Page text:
It can be seen from Table 4 the performance of each developed model with a different input combination. It can be observed that the fourth model (M.4) outperforms all other models in predicting the dissolved oxygen and manages to capture the peak and low concentration of the dissolved oxygen. Moreover, it can be seen that the mean of the predicted data is close to the actual observed data.
To test the proposed model's reliability and to determine the model's validity, Taylor’s diagram is recommended by many researchers and is commonly used^{19,49}. It can be seen from Fig. 4 the relation between the correlation and the standard deviation for the actual and the predicted concentration of dissolved oxygen for the five models. It can be seen that M.4 is outperforming all other models where the distribution of standard deviation for the predicted data is close to the actual one, which suggests that the proposed model is consistent in capturing the observed data pattern.
The average percentage of relative error for each model has been computed to examine the error percentage between the predicted and the actual observed data, as shown in Fig. 5. The value confirmed this study, where M.4 indicates the lowest error compared to other developed models. While M.2 is ranked second, and the highest error observed with M.5.
A Violin plot is used to demonstrate the difference between the actual and predicted data from each model, as shown in Fig. 6. This plot helps to understand the probability distribution of the data. It can be seen that the best model is M.4, which its predicted data have similar distribution compared with the actual data.
To measure the proposed models' performance when new data are introduced, the dfactor value is used for this purpose. When the dfactor values close to zero mean that the model can still perform well if a new data set is introduced^{50}. This study uses the following equations to calculate dfactor values:
\({\upsigma }_{\mathrm{x}}\) represents the standard deviation of actual data x and \({\overline{\mathrm{d}} }_{\mathrm{x}}\) represents the average distance between the upper \({\mathrm{X}}_{\mathrm{U}}\) (the value that is greater than or equal to every element in the dataset) and lower \({\mathrm{X}}_{\mathrm{L}}\)(the value that is less than or equal to every element in the dataset), i denotes the order of the record in the time series data (i = 1,…,N), while N represents the number of the observed dataset. It can be seen from Fig. 7 that M.4 shows the lowest dfactor value, which indicates this model architecture is reliable to be adopted when a new set of data used and can perform with a high level of accuracy.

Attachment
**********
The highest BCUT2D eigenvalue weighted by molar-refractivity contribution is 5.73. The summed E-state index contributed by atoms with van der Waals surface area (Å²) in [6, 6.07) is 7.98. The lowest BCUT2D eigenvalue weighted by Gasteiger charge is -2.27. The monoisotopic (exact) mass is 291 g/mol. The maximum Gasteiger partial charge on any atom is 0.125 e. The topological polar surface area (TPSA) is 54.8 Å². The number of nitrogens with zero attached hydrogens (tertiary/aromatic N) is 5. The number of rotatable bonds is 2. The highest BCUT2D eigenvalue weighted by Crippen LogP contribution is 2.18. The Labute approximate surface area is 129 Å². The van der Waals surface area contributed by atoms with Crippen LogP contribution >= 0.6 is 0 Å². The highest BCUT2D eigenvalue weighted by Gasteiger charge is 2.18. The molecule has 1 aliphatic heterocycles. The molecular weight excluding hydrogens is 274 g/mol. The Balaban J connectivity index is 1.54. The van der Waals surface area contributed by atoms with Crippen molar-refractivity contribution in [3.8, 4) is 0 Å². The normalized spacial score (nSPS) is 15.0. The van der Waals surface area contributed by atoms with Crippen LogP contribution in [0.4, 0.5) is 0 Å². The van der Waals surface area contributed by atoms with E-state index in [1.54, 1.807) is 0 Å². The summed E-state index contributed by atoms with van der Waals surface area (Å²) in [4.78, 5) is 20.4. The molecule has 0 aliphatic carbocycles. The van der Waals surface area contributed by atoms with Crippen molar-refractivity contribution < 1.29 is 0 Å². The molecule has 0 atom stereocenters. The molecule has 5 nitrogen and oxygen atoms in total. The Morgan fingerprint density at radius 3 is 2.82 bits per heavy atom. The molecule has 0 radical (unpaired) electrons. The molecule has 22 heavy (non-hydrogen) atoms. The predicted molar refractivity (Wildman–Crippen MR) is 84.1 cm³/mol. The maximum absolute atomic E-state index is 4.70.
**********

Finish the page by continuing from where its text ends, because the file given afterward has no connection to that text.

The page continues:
Figure 8 shows the scatter plots between the predicted and actual D.O. for the five developed models where it can be seen M.4 outperformed all other models with different input combinations.
To sum up, the lowest accuracy reported when M.5 used to predict D.O. It should be noted that M5. model exhibits acceptable accuracy in capturing the maximum and average values of D.O. concentrations. However, for the minimum values of D.O. concentrations, the M.5 model is unable to capture it where the absolutes relative error percentage ranged between 42 to 59%. Model M.3 ranked four among the five developed models with an average relative error percentage of 5%. M.1 ranked three among the five other models. It performs better than M.3 and M5 where the average absolute relative error percentage equals 1.7%. And finally, M.2 ranked second, outperforming M.1, M.3, and M.5. However, M.2 was unable to capture the extreme concentration values of D.O. as M.4.